The Surrey Knights are hoping to turn the page on what’s been a difficult two years for their franchise, and that the consultation of former Canucks executives Laurence Gilman and Lorne Henning can help steer the hockey team in the right direction.
The Knights went 0-41-3 last year, a record that made national headlines while following on the heels another difficult 4-38-0-2 campaign two years ago when the club was still in Langley. That same season, team owner and then head coach at the time John Craighead was given a six-year suspension by BC Hockey for confronting a Mission City Outlaws coach during an on-ice brawl, according to reports.
Gilman and Henning were well-respected and integral members of the Canucks front office, helping to oversee the franchise during its most successful time in history with back-to-back Presidents’ Trophy wins and making it within one victory of the 2011 Stanley Cup.
Packed with knowledge of the game at its highest level, they will both help advise the Knights, who are part of the 11-team Pacific Coast Junior Hockey League.
“We’re very excited to work with them,” said Amar Gill, Knights co-owner and general manager, in a phone interview. “Total hockey guys — to another level. We’re all going to learn more about the game.
“That kind of credibility and hockey knowledge is incredible.”
The opportunity to discuss hockey with Gilman and Henning, in the hopes of improving the franchise’s fortunes for this upcoming season and into future years, came about through the connections of Craighead, who is still a team owner.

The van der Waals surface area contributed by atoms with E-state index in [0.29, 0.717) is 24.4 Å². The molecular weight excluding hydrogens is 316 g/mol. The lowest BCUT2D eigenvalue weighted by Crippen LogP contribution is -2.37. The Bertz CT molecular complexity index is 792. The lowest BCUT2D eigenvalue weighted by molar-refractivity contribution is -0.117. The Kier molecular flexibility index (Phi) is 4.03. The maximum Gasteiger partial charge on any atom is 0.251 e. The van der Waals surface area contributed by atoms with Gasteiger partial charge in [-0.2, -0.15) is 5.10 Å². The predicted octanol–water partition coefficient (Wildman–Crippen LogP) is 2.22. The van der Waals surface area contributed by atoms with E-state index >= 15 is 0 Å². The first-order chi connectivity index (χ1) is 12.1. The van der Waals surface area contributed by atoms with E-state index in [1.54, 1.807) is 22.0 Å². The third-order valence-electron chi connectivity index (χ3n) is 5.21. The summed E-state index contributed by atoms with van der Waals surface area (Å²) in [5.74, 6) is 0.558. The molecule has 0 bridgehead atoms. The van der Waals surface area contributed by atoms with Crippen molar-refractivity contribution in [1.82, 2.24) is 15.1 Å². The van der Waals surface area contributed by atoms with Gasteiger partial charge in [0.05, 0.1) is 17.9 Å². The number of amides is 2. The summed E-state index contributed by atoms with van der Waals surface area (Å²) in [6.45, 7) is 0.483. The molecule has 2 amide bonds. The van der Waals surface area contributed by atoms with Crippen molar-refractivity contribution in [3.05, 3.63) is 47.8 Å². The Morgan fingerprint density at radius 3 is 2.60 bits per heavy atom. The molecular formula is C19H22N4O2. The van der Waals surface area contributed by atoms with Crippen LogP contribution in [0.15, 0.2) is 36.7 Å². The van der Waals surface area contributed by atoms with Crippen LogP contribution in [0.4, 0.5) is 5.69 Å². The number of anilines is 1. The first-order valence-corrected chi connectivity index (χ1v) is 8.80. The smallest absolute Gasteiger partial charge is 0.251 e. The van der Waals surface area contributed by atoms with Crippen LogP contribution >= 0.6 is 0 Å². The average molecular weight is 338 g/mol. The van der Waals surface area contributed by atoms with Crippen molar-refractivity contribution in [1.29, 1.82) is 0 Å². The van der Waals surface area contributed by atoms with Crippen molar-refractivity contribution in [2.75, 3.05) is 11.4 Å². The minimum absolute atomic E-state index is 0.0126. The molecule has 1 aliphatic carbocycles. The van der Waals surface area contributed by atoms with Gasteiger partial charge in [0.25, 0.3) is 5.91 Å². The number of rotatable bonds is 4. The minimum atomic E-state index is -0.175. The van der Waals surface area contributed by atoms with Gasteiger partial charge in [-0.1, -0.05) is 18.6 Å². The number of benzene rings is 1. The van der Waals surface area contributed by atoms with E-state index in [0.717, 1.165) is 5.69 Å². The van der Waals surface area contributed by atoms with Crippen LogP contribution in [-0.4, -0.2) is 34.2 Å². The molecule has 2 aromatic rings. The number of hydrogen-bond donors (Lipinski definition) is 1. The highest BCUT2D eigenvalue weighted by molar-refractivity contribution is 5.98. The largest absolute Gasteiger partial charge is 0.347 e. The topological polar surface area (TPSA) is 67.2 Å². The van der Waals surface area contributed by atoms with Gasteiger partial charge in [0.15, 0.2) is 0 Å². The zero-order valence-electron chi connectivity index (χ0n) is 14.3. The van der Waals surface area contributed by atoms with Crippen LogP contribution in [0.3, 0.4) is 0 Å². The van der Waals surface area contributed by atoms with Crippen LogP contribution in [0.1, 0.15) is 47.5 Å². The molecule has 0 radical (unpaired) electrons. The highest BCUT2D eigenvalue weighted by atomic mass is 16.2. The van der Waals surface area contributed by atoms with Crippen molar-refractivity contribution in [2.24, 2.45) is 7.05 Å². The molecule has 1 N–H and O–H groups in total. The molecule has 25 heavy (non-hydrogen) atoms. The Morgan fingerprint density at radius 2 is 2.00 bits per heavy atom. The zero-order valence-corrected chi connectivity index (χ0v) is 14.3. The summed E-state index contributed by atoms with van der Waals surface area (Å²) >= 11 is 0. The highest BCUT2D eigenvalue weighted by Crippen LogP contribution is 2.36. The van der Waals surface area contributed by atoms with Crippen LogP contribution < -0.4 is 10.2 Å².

Craighead played five NHL games for the Toronto Maple Leafs in 1996-97 and had a professional hockey career of 13 years with numerous stops in North America and Europe.
Craighead’s roots in junior hockey date back to the early 1990s with the BC Junior Hockey League, most notably with teams in Surrey and Chilliwack.
“It’s almost like going to school,” said Gill. “I feel we’re pretty lucky – more than lucky to have hockey minds like that.”
Gilman met with both Gill and Craighead, and was asked if he would consider consulting with them on a variety of different levels to help the Knights. The hope is for the franchise to become one of the “exemplary teams” in the PIJHL, Gilman said.
“If I can help and, in turn, it will help some young hockey players, why not do it?” he said.
After a busy offseason of scouting talent for the upcoming season, the Knights open their main training camp from Aug. 22 to 26 at Surrey Sport and Leisure Centre. For details, visit surreyknights.ca.